A 1-liter 3-necked flask equipped with an additional funnel and a reflux condenser was charged with a solution of 2.0 g, that is 52.7 mmol, of lithium aluminum hydride (95%) from Aldrich Chemical Co., in 300 ml dry tetrahydrofuran, also from Aldrich Chemical Co. 1-Pyrenebutyric acid from Aldrich Chemical Co. was recrystallized from toluene, and under a nitrogen atmosphere, a solution of 8.52 g, that is, 29.5 mmol 1-Pyrenebutyric acid in 150 ml THF was added dropwise with magnetic stirring over a period of 1.5 hours. After the addition, the reaction mixture was heated to reflux for 4 hours and then allowed to stir overnight at room temperature. At the end of this time, 2 ml water were added in a dropwise fashion followed by 10 ml 50% NaOH, and the mixture was heated to 35 for 30 minutes. The mixture was then filtered to remove the inorganic solids and the filtrate concentrated on a rotary evaporator to about 150 ml volume. This solution was dried over anhydrous magnesium sulfate for 1 hour and then further concentrated to give an oily residue as a crude product. The oily residue was purified by dissolving the oil residue in about 10 ml methylene chloride and loading onto a 6 in silica gel column, using 86% ethyl ether/14% hexane for elution. Fractions that showed a single spot by thin layer chromatography were combined and the solvent evaporated to give an oil which crystallized upon standing. The final yield of light yellow crystals was 7.55 g (93%). The compound was identified by NMR analysis; NMR (CDC13) 1.3 ppm (broad, --OH), 1.5-2.2 ppm (m, --CH2--CH2--), 3.37 ppm (m, --CH2-pyrenyl), 3.70 ppm (m, --CH2--0--), 7.8-8.4 ppm (m, pyrenyl-H).

Preparation of 4-(1-Pyrenyl) butyl Methacrylate (Py-MA) Monomer

All operations were performed under yellow safe lights. A 500-ml flask was charged with a solution of 7.55 g, that is 27.6 mmol 4-(1-pyrene)-1-butanol and 5.46 g dry triethylamine (54.0 mmol) in 200 ml anhydrous chloroform, from Aldrich Chemical Co. After purging with nitrogen, the solution was cooled to -5 bath and a solution of 4.31 g 41.2 mmol freshly distilled methacryloyl chloride in 75 ml anhydrous chloroform was added dropwise with magnetic stirring over a period of 3 hours. After the addition, the reaction was allowed to warm gradually to room temperature and stirring was continued overnight. Thereafter, 10 ml water was added and the solution stirred for 30 minutes, followed by separation of the organic phase, which was washed sequentially with 20 ml portions of 8% Hcl twice, 5% NaOH twice, and saturated NaCl twice. After drying briefly over MgSO.sub.4, a few crystals of 4-methoxy-1-phenol were added to inhibit polymerization and the solvent removed on a rotary evaporator to give an oil which crystallized upon standing. After recrystallization from toluene and drying overnight on a vacuum line at 0.5 mm Hg, a final yield of 5.51 g (58%) was obtained of purified product as a light yellow solid. The compound was identified as 4-(1-pyrenyl) butyl methacrylate, by NMR analysis and comparison of the spectrum with that in the literature (1); NMR (CDC13) 1.8-2.2 ppm (m, --CH2--CH2--), 3.38 ppm (m, --CH2-pyrenyl), 4.23 ppm (m, --CH2--OOC--), 5.53 ppm (m, ═CH2), 6.09 ppm (m, ═CH2), 7.8-8.3 ppm (m, pyrenyl-H).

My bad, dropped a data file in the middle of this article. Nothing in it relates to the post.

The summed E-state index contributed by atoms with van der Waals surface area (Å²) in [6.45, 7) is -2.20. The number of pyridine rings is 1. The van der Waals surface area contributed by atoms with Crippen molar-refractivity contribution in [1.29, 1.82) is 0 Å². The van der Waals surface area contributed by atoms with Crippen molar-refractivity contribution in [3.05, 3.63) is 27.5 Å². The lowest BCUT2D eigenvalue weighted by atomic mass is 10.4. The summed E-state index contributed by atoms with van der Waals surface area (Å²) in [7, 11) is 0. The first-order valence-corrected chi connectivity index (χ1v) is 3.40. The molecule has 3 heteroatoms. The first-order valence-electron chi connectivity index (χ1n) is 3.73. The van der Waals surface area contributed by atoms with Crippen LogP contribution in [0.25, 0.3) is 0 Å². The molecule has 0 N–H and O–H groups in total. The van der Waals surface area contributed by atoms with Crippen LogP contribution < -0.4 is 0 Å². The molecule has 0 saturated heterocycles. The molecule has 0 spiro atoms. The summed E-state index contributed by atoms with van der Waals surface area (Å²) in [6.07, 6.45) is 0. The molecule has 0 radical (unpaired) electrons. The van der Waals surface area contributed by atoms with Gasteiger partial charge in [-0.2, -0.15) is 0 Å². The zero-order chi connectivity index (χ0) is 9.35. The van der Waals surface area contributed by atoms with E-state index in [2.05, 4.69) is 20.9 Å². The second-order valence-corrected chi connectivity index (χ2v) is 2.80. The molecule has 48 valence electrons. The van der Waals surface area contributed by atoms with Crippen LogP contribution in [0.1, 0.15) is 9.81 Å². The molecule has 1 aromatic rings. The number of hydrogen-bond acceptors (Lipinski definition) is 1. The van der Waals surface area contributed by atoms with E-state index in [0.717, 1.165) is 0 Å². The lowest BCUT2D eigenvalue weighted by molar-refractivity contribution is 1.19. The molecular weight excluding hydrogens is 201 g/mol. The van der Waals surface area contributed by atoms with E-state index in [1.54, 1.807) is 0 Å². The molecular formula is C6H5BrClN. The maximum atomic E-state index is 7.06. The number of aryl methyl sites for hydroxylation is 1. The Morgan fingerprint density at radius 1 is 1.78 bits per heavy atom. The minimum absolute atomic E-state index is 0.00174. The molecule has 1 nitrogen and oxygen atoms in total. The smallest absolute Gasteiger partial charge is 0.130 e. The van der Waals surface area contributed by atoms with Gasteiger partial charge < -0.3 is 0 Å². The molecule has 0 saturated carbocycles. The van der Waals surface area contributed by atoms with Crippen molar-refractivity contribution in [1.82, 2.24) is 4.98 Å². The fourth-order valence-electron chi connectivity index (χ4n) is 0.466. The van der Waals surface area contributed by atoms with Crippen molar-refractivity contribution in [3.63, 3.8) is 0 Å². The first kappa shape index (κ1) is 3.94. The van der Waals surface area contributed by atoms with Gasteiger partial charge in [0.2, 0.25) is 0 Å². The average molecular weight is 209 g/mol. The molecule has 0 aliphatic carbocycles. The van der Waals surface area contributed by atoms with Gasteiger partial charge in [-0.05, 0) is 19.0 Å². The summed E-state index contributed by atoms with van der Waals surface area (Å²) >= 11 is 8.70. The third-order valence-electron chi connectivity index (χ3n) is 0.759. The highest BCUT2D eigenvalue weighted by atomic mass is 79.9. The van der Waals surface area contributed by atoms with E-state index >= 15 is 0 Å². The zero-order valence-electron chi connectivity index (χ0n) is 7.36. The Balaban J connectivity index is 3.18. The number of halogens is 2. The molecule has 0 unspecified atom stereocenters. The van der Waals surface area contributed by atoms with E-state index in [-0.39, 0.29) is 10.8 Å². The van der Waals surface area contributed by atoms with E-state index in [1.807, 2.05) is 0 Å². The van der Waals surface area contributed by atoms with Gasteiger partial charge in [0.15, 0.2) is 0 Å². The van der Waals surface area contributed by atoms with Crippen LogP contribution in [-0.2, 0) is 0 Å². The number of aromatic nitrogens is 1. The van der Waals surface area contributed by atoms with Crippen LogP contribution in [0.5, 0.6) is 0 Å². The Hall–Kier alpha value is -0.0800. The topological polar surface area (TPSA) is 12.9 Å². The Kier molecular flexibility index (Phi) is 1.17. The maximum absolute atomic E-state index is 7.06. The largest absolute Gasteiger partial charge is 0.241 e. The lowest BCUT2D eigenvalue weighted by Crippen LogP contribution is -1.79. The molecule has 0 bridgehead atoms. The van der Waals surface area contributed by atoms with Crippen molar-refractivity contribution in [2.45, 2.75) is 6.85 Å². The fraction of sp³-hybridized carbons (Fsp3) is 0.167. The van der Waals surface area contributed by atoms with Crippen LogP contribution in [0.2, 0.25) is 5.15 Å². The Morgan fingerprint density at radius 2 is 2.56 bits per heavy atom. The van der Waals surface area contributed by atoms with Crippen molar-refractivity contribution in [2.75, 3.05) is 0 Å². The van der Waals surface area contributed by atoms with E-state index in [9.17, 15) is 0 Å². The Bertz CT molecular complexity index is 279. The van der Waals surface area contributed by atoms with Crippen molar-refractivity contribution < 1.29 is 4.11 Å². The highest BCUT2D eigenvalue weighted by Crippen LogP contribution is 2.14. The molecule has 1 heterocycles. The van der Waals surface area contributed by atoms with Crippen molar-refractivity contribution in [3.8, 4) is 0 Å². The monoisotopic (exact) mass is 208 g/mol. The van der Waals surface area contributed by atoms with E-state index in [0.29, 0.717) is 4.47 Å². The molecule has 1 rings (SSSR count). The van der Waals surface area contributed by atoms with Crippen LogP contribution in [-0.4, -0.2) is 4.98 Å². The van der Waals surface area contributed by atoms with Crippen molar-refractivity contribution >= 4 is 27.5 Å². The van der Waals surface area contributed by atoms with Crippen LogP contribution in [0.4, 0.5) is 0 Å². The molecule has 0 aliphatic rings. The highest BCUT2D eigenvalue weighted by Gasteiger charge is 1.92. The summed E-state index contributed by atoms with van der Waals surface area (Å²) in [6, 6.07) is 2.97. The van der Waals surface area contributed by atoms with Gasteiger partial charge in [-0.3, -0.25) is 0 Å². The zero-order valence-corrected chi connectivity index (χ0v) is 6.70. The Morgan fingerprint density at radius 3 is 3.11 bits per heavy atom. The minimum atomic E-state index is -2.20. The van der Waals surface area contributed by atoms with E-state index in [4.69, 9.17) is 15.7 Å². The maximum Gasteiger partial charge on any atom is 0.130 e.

Preparation of 4- (1-pyrenyl) butylmethacrylate-methyl methacrylate polymer

All operations were performed under yellow safe lights. A copolymer of Py-MA and methyl methacrylate (MMA) was prepared as follows. In a 100 ml flask were placed 50 g of propylene glycol monomethyl ether acetate, from Aldrich Chemical Co., 133 mg 2,2'-azobis that is, isobutyronitrile, from Polysciences and a magnetic stir bar. Then 0.0180 g Py-MA and 14.98 g MMA were added for a total of 15.0 g of monomers, the flask capped with a septum, and the mixture stirred at room temperature until dissolution. The solution was purged with nitrogen for 20 minutes and the flask then placed in an oil bath and heated to 65 this time the oil bath temperature was increased to 100 heating continued for another 24 hours. Stirring and a positive nitrogen pressure were maintained for the entire 48 hour period. To precipitate the polymer, the solution was cooled to room temperature and then added dropwise to 1 liter of rapidly stirred methanol. After filtration and drying, the copolymer was dissolved in either 50 ml chloroform at room temperature and then reprecipitated into 1 liter methanol. After filtration and drying to constant weight under 0.5 mm Hg vacuum, 12.83 g copolymer was obtained.

EXAMPLE 2A

An ablatively photodecomposable polymer was prepared according to Example 2, except that 0.585 g Py-MA was used instead of 0.0180 g, and 14.94 g methyl methacrylate was used instead of 14.98 g, to yield 12.44 g methylmethacrylate-4-(1-pyrene)butylmethacrylate polymer.

EXAMPLE 2B

An ablatively photodecomposable polymer was prepared according to Example 2, except that 0.1740 g Py-MA was used instead of 0.0180 g, and 14.83 g methyl methacrylate was used instead of 14.98 g, to yield 13.74 g methylmethacrylate-4-(1-pyrene)butylmethacrylate copolymer.

EXAMPLE 2C

An ablatively photodecomposable polymer was prepared according to Example 2, except that 0.5670 g Py-MA was used instead of 0.0180 g, and 14.43 g methyl methacrylate was used instead of 14.98 g, and after filtration and drying, the copolymer was dissolved in a solution of 50% chloroform/50% toluene at 50 methylmethacrylate-4-(1-pyrene)butylmethacrylate copolymer.

EXAMPLE 2D